OBJECTIVE: The validity of the diagnosis of chronic fatigue syndrome and related chronic fatigue states remains controversial, particularly in psychiatry. This project utilized international epidemiological and clinical research data to test construct validity across diagnostic categories, health-care settings and countries. Relevant demographic, symptom and diagnostic data were obtained from 33 studies in 21 countries. The subjects had fatigue lasting 1-6 months (prolonged fatigue), or >6 months (chronic fatigue), or met diagnostic criteria for chronic fatigue syndrome. METHOD: Common symptom domains were derived by factor analytic techniques. Mean scores on each symptom factor were compared across diagnostic categories, health-care settings and countries. RESULTS: Data were obtained on 37,724 subjects (n = 20,845 female, 57%), including from population-based studies (n = 15,749, 42%), studies in primary care (n = 19 472, 52%), and secondary or specialist tertiary referral clinics (n = 2503, 7%). The sample included 2013 subjects with chronic fatigue, and 1958 with chronic fatigue syndrome. A five-factor model of the key symptom domains was preferred ('musculoskeletal pain/fatigue', 'neurocognitive difficulties', 'inflammation', 'sleep disturbance/fatigue' and 'mood disturbance') and was comparable across subject groups and settings. Although the core symptom profiles were similar, some differences in symptoms were observed across diagnostic categories, health-care settings and between countries. CONCLUSIONS: The construct validity of chronic fatigue and chronic fatigue syndrome is supported by an empirically derived factor structure from existing international datasets.

PMID: 19085525 [PubMed - in process]

Patients With Pain Disorder Show Gray-Matter Loss in Pain-Processing Structures: A Voxel-Based Morphometric Study.

Psychosom Med. 2008 Dec 10. [Epub ahead of print]Click here to read Links

Patients With Pain Disorder Show Gray-Matter Loss in Pain-Processing Structures: A Voxel-Based Morphometric Study.


Neurologische Klinik und Poliklinik (M.V., M.M., T.S., T.R.T.), Klinikum rechts der Isar, Technische Universität München, Germany; Abteilung Psychosomatik und Psychotherapie (H.G.), Medizinische Hochschule Hannover, Germany; Klinik und Poliklinik für Psychiatrie und Psychotherapie (C.S.), Klinikum rechts der Isar, Technische Universität München, Germany; Klinik und Poliklinik für Psychosomatische Medizin (H.G., P.H.), Psychotherapie und Med. Psychologie, Klinikum rechts der Isar, Technische Universität München, Germany; Abteilung für Neuroradiologie (C.Z.), Institut für Röntgendiagnostik, Klinikum rechts der Isar, Technische Universität München, Germany.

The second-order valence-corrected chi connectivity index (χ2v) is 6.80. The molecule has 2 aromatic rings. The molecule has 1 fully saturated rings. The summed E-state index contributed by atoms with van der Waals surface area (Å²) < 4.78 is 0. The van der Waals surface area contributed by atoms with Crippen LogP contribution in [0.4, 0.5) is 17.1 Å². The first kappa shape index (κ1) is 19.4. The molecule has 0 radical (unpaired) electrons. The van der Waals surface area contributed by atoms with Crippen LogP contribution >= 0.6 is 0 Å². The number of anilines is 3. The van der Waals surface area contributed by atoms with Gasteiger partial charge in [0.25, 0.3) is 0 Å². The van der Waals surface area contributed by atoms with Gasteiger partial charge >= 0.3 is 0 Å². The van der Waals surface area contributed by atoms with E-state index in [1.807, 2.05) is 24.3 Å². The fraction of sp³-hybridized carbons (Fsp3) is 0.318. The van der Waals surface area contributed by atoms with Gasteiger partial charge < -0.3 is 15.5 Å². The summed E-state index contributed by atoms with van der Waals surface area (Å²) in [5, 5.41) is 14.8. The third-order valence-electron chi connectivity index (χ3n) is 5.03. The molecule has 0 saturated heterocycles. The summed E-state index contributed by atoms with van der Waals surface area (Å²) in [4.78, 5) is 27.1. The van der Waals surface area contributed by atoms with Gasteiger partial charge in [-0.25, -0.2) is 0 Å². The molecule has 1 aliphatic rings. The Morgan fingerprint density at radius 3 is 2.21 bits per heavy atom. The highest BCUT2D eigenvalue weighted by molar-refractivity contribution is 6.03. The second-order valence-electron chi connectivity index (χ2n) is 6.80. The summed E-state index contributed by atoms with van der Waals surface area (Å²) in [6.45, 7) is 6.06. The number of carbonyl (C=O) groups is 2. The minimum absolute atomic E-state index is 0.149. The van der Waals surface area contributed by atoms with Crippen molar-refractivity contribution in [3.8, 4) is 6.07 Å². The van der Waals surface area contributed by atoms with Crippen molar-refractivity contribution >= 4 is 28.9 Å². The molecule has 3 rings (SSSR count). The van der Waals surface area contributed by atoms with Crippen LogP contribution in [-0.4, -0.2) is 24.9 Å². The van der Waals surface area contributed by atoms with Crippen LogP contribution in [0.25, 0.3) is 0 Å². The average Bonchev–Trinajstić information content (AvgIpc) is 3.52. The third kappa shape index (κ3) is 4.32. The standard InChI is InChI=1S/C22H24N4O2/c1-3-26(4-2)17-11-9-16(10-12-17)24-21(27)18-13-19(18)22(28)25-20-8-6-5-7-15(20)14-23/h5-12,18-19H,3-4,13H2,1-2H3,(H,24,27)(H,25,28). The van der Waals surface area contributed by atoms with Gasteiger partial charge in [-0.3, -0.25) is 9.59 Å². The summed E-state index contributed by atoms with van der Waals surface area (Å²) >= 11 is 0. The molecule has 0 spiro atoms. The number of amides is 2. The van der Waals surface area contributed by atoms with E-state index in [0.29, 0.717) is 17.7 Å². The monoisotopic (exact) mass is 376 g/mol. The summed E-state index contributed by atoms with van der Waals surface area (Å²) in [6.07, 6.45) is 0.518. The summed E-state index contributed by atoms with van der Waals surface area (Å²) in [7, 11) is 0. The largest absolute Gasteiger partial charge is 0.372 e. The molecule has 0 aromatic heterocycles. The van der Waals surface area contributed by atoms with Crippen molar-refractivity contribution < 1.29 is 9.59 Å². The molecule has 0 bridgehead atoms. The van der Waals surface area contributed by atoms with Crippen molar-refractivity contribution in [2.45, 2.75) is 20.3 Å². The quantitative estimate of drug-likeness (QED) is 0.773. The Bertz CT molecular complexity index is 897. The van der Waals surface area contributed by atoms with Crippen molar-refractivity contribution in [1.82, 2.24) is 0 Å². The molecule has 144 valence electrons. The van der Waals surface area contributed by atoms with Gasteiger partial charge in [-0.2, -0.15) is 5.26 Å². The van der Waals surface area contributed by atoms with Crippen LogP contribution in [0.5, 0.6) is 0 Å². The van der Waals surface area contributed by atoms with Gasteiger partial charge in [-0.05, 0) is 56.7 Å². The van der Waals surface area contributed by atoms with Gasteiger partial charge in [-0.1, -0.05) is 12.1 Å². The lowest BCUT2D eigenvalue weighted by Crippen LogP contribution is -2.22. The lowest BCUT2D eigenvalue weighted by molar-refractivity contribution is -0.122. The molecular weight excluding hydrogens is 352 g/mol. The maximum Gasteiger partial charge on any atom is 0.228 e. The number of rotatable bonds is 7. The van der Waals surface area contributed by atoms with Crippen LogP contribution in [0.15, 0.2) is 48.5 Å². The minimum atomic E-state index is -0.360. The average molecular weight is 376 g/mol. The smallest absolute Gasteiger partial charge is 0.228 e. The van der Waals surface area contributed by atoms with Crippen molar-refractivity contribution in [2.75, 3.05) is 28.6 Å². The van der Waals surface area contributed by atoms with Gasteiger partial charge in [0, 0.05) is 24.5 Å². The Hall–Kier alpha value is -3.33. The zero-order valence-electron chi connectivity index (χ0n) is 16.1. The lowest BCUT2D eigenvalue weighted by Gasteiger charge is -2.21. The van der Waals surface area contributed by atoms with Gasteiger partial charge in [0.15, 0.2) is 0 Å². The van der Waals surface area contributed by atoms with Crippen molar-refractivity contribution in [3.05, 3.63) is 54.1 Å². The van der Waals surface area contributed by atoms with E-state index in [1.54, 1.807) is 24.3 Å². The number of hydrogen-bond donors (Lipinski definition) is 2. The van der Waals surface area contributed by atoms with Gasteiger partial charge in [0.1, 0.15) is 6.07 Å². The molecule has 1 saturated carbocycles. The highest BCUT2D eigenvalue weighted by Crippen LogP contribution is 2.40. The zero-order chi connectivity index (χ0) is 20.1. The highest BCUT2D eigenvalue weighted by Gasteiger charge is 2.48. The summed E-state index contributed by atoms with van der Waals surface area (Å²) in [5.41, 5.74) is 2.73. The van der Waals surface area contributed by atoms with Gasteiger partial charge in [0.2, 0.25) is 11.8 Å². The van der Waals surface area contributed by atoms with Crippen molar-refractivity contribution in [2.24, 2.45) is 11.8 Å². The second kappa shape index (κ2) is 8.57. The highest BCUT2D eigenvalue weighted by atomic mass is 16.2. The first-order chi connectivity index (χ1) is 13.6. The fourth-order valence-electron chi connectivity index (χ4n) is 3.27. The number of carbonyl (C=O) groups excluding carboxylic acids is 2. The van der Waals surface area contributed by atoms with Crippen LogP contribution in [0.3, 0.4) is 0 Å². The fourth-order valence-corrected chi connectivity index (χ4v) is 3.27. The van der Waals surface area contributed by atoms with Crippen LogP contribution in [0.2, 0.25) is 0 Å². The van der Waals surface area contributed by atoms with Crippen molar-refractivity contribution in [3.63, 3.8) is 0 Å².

Objective: To investigate whether the functional changes in pain disorder might be reflected by structural brain changes. Pain disorder assessed with the Diagnostic and Statistical Manual of Mental Disorders, 4th Edition (DSM-IV) criteria is characterized by persistent and distressing chronic pain at one or more body sites which cannot be fully explained by a physiological process or somatic disorder. Psychological factors are thought to play a major role. Recent neuroimaging studies evidenced altered pain processing in patients suffering from this disorder. Methods: Fourteen right-handed women fulfilling the DSM-IV criteria for pain disorder and 25 healthy age-matched women were investigated with magnetic resonance imaging. In the voxel-based morphometry analysis, we compared both groups for changes of gray-matter density. We included age and Beck Depression Inventory scores as nuisance variables to minimize possible confounding effects of age or depressive comorbidity. Results: In the patient group, we found significant gray-matter decreases in the prefrontal, cingulate, and insular cortex. These regions are known to be critically involved in the modulation of subjective pain experiences. Conclusions: In the context of similar results in patients with other functional pain syndromes, such as fibromyalgia and chronic back pain, we suggest that structural changes in fronto-limbic brain circuits represent not only an objective marker of these pain syndromes but also constitute a critical pathophysiological element. These findings represent a further proof of the important role of central changes in pain disorder.

PMID: 19073757 [PubMed - as supplied by publisher]

Saturday, December 13, 2008

Autism Spectrum Disorders and Identified Toxic Land Fills: Co-Occurrence Across States

Autism Spectrum Disorders and Identified Toxic Land Fills: Co-Occurrence Across States

Xue Ming et a
Environmental Health Insights 2008:2 55–59